The ISCGB GWT date for 2022 is confirmed as September 3rd 2022 at Dene Farm, Wisdom Lane, Nether Wallop, Hampshire SO20 8ER. More details to follow.

What stage are we at with this research?

Scientists at the AHT have conducted a genome-wide association study (genome scan) in the Italian Spinone in an attempt to identify regions of the DNA that might be involved in idiopathic epilepsy, as currently the mode of inheritance or genetic complexity of idiopathic epilepsy in this breed is unknown.  This report summarises the results of our investigations and suggests future directions.
What did the whole genome scan involve?
We compared thousands of DNA markers in Italian Spinoni with epilepsy (cases) with those in Italian Spinoni free of seizures (controls) to look for regions in the genome that are consistently shared among cases, but that are different in the controls.  This is called a Genome Wide Association Study (GWAS)
Our cases were 31 Italian Spinoni confirmed as having idiopathic epilepsy by Dr Luisa De Risio, Head of Neurology, through survey or examination at the AHT.  The controls used were 29 Italian Spinoni over the age of seven which had never had a seizure.  One of the cases was removed from the study due to poor quality DNA, leaving 30 cases and 29 controls to be used in the analysis.
The GWAS results indicated a region in the genome which might be of interest, but further confirmation was required as the association with idiopathic epilepsy did not reach the required statistical threshold.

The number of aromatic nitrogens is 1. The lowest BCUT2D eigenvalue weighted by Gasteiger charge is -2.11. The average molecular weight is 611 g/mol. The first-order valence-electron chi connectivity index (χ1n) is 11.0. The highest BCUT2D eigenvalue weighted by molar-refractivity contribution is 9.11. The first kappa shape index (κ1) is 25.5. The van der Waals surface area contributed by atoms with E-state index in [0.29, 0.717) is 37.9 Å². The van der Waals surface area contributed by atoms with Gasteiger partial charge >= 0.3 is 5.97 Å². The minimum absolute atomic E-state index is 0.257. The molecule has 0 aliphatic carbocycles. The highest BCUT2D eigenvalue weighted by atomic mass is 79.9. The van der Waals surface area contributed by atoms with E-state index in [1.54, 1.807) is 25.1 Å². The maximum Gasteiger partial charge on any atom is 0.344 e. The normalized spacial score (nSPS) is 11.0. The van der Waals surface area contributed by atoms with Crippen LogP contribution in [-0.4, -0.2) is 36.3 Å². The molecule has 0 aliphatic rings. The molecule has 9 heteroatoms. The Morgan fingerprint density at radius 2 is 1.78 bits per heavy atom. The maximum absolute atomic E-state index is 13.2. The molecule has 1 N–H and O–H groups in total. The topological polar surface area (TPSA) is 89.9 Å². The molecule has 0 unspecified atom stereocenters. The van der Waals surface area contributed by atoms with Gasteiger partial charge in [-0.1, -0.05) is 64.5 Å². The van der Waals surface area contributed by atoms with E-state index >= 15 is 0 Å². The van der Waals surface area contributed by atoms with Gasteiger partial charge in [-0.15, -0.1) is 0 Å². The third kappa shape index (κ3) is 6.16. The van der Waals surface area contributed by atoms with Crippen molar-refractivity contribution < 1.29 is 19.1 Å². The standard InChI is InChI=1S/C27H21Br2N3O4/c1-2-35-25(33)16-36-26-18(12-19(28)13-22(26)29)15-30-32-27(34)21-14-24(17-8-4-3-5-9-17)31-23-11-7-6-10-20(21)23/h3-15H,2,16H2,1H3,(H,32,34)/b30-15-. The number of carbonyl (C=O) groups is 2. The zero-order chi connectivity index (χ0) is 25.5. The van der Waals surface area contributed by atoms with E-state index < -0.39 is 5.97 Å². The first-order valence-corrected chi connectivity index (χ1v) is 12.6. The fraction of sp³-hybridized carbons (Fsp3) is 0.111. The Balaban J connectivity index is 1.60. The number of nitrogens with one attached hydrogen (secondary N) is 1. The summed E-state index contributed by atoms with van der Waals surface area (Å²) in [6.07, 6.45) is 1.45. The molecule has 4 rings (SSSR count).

DNA samples from additional Italian Spinoni with and without epilepsy had been received while the genome scan was being carried out and we were also able to utilise some samples that had been submitted previously to our DNA testing department which met our criteria.  In total an additional nine cases and 18 controls were available for us to use to attempt to confirm the genome scan results.  For these samples we used DNA sequencing to look at markers from the region of interest identified in the genome scan.
Unfortunately the additional samples tested did not confirm the genome scan results.  This means that we have not yet identified any regions of the DNA that are associated with epilepsy in the Italian Spinone at a sufficient level of significance for us to investigate further at this stage.  Therefore we are still unable to confirm the mode of inheritance of this condition in this breed.  It could be that there are multiple recessive mutations, dominant mutation(s), or that the disease is genetically complex with several regions of the genome involved, perhaps with the involvement of environmental factors.
What happens next?
To progress the study we need DNA from additional dogs with a confirmed diagnosis of idiopathic epilepsy as well as older unaffected dogs.
What can we do to further this research?
As before, we continue to encourage submission of samples from Italian Spinoni with idiopathic epilepsy and it helps us considerably if owners can complete our epilepsy questionnaire when submitting.  We also require samples from older Italian Spinoni, aged seven years or over, who have never had a seizure of any kind to act as controls in our study.  We would be grateful for any health updates for dogs for which we currently hold DNA samples.  For further information on how to submit a sample, or to send us updated health information, please email Chris Jenkins at This email address is being protected from spambots. You need JavaScript enabled to view it..
We would like to thank all Italian Spinone owners and breeders who have submitted samples and information from their dogs.
Click here to read the full research article